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Joni also recognised the lack of clarity surrounding sustainability in the industry: “You sort of cherry pick where we’re going to use it so we can have an emissions reduction, and we’ll give it a stand and say it’s sustainable, but we forget to look at the interdependent relationships. And when we don’t do that, we just have further and further knock-on effects. And one of the things that we see now is carbon tunnel vision.”
Kristan Bullett mentioned the major cloud providers who all show reports on cloud energy consumption, yet fail to provide that data’s vertical alignment with cost effectiveness: “I think we need to level that playing field.”
Designing and implementing measurements
Lange believes that the first step is to work with the knowledge we already have, such as knowing that a one hour scripted television show produces about 80 tons of CO2 emissions, and a large budget production produces over 1000 tonnes. “These measurements are a starting point and enable the industry to get behind improvements, such as virtual production and digital efficiencies to make subsidies and lasting improvements.”
The panellists discussed the ‘three scopes of emissions’ measurement, from the direct emissions that come from sources that are controlled by the business, to the indirect emissions from the sources of energy consumed by the business, and finally all the emissions from the business’s supply chain up and down – the most complex of the three. Lange remarked: “It’s estimated that this scope three can be, on average, five and a half times more than the emissions from its direct operations… The math to get to net zero then becomes the straightforward equation, the ‘not so easy to achieve’…Any business [aiming to] operate at net zero must incorporate all three scopes in their calculations.”
Richardson suggested introducing a peer review process: “From people we consider experts. So we’re not hearing it from analysts and observers. We’re hearing it from our peers in the industry. And we’re really trying to engineer an actual change from the ground up within the distribution networks…looking at different specific technology areas like compression, like terminology and measurement.”
Getting everyone on board
Joni noted the central importance of collaboration: “Every organisation is different and we cannot look at sustainability with a blanket mindset.” She suggested that one solution is to integrate sustainability into existing flows and getting everyone on board in the supply chain to achieve a resilient system: “You really need to get people together to…find ways to share information…It’s collaboration.”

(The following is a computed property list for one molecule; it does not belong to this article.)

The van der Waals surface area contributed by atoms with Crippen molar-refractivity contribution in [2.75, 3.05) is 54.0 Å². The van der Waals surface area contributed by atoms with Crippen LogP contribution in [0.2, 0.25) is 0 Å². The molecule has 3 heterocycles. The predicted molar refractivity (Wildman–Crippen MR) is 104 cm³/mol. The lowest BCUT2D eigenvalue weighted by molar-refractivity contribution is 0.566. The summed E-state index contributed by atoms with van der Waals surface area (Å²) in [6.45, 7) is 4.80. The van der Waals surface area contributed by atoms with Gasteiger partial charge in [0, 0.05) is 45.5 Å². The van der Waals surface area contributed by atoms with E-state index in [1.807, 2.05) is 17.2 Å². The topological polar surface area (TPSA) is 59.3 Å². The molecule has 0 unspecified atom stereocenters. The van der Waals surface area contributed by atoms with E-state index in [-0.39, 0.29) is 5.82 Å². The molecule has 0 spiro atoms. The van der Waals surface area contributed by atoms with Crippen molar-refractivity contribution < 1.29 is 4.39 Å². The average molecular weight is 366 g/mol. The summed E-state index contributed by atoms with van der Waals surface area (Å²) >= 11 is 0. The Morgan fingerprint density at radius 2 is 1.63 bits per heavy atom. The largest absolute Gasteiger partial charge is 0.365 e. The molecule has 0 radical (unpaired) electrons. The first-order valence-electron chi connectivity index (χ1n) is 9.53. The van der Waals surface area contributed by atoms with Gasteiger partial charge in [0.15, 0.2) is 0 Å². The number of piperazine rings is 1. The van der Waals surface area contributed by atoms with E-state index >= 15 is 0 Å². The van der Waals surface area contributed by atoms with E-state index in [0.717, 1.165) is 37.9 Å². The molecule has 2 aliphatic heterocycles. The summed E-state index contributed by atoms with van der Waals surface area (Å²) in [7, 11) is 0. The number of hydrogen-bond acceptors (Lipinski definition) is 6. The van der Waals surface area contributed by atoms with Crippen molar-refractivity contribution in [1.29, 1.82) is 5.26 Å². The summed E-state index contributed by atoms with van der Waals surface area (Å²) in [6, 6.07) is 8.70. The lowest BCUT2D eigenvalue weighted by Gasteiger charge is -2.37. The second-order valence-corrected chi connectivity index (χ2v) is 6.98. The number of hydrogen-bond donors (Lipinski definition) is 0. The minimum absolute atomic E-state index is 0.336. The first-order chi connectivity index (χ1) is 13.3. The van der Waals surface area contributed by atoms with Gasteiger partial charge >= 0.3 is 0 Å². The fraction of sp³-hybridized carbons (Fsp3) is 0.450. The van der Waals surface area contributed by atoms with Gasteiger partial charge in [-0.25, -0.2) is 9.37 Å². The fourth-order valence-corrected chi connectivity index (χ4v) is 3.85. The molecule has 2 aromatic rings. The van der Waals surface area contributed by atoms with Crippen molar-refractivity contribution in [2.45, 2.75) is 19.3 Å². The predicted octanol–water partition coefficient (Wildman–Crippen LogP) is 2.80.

Richardson offered advice on who to address in the workplace – to share the vision within the organisation, noting the connection to Corporate Social Responsibility (CSR) strategies:
“If you can convince the finance director things start to happen much quicker. The energy crisis has come at a good time for sustainability!”
Lange summarised: “For the media technology sector, like all industries ‘Going Green’ has become a priority as we do our part. That also means that there will be business opportunities, as leaders better understand the sustainability topic. They’ll see that operating in a sustainable way means being more efficient and cutting waste and costs.”
Bullet concluded: “I think there’s a real opportunity here. Nobody likes greenwashing, but don’t wait for emerging standards. And I don’t think that needs to be that difficult to do. And because if we reduce our resource consumption, we’ll increase our margins and doesn’t that feel like a win-win situation to be in?”
The four panellists were speaking at an IBC2022 session titled ‘Sustainability In Media: Is it Real, Or Just the Latest Thing?’, a session moderated by Cedric Lejeune, CEO of Workflowers. For more content from the IBC2022 Show check out the latest IBC2022 video and the full coverage on 365.